Saturday, February 20, 2010

Anansi Boys

Neil Gaiman has to be one of my new favorite authors. I was introduced to Gaiman as an undergrad with his Sandman graphic novels. I then read my first novel by him last semester in my Materials for Youth course, The Graveyard Book. Anansi Boys was my first Gaiman novel written for adults. I was not disappointed.

Anansi Boys follows Charles "Fat Charlie" Nancy, the son of the god Anansi. Anansi is the trickster spider-god of many tales. And there are several Anansi stories throughout the book.

In the beginning of the novel we learn that Fat Charlie is living and working in London and is engaged to an optimistic girl named Rosie. Fat Charlie, as is evident by his nickname, did not have it easy growing up. His father teased him and played tricks on him. For example, his father got Fat Charlie to dress up as President Taft on Presidents' Day, telling him that all the kids dressed up as their favorite president on that day. That's just the sort of childhood Fat Charlie had until he and his mother moved away from Fat Charlie's childhood home in Florida and moved to London. Fat Charlie's mother dies peacefully several years later and Fat Charlie's father came to say good-bye to her. We learn that they really did love one another.

Fat Charlie worked hard and was under-appreciated, but overall was doing okay for himself. He loved Rosie and was pretty happy with his lot in life. Until he learns that his father died. Fat Charlie then has to fly to Florida for his father's funeral. He hadn't been back to his childhood home since he and his mother left many years earlier. He remembers some of the houses and recognizes the old lady who lived near them, Mrs. Higgler. Mrs. Higgler surprises Fat Charlie by telling him that he has a brother. Fat Charlie thinks this is crazy. "It's true," Mrs. Higgler tells him. "Just tell a spider you want to see your brother, and he will come."

Fat Charlie figures Mrs. Higgler is now old and senile and doesn't pay her much mind. He returns home to London and Rosie. However, he has a thought lurking in the back of his mind that maybe he did have a brother at one point. Fat Charlie figures there's no harm in trying, and he picks up a spider and asks it to bring his brother to him.

The next day a man shows up at Fat Charlie's door. He says his name is Spider and that he's Fat Charlie's brother. Spider seems to be the opposite of Charlie. He's better looking and more charasmatic. He's able to talk his way out of things and can talk people and things into doing what he wants them to do. He's just like Fat Charlie's father. He's the brother who got the God part from their father. Once these brothers meet, madness occurs. Free-wheeling Spider finds that he likes living with Charlie. He likes pretending he is Charlie, and since he can make people think what he wants them to think, he can pretend to be Charlie pretty easily. Spider gets Charlie in trouble at work, he falls in love with Rosie and he adds a hot-tub to Fat Charlie's apartment. Eventually Fat Charlie has had enough with Spider and returns to Florida to talk with Mrs. Higgler and a few other women about ways to get rid of him. This forces Charlie to discover more about his father, his brother and the other gods, and maybe a little about himself too.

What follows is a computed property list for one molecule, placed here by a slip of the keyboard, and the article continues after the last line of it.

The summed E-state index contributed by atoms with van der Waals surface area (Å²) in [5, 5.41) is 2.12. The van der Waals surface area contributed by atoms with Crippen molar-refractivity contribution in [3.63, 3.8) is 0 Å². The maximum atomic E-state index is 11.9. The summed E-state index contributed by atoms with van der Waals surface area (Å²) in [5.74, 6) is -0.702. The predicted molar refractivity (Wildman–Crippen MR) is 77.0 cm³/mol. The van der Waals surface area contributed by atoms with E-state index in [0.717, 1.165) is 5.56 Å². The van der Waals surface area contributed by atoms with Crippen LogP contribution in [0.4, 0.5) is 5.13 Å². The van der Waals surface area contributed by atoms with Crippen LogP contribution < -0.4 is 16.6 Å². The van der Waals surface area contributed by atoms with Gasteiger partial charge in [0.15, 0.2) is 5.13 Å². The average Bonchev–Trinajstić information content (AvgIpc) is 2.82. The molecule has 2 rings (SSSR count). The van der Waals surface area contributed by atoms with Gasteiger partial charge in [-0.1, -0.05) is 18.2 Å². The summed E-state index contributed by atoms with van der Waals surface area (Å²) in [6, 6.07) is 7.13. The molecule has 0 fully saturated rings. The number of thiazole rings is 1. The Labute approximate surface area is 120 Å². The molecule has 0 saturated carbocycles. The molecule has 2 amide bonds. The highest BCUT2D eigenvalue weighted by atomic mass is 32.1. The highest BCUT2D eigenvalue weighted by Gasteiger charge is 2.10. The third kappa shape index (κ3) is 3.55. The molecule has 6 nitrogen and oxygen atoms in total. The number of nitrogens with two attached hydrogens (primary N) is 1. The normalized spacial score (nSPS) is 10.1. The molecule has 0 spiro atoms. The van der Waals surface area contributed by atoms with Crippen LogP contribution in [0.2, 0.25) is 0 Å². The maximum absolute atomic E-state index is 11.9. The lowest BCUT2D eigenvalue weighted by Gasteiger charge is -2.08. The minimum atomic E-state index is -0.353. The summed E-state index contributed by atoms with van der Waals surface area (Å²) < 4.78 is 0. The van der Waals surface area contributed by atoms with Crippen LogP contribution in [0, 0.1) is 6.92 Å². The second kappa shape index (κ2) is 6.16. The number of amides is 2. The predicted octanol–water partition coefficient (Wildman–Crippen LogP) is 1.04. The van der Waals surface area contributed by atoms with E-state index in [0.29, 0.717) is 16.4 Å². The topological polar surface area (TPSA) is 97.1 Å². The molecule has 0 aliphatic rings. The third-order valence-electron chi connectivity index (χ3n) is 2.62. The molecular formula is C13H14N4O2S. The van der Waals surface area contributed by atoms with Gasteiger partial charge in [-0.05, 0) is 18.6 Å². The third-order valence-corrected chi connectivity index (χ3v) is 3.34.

Anansi Boys is a pretty quick read filled with humor. The majority of the story is pretty light-hearted, while the final third is a bit darker. There are a few scenes of fairly graphic violence and some swearing throughout. As Gaiman is British, there is some British slang that not all readers may enjoy. (There isn't anymore slang than what readers of Harry Potter have already been introduced to.) This is certainly a fantasy, but it is set in a realistic place for the most part, which is the type of fantasy that I tend to enjoy. More of a mild fantasy, I guess. Overall, this is a fun read that I would highly recommend.

1 comment:

  1. How inspiring! I have never been more interested in reading fantasy. Great post.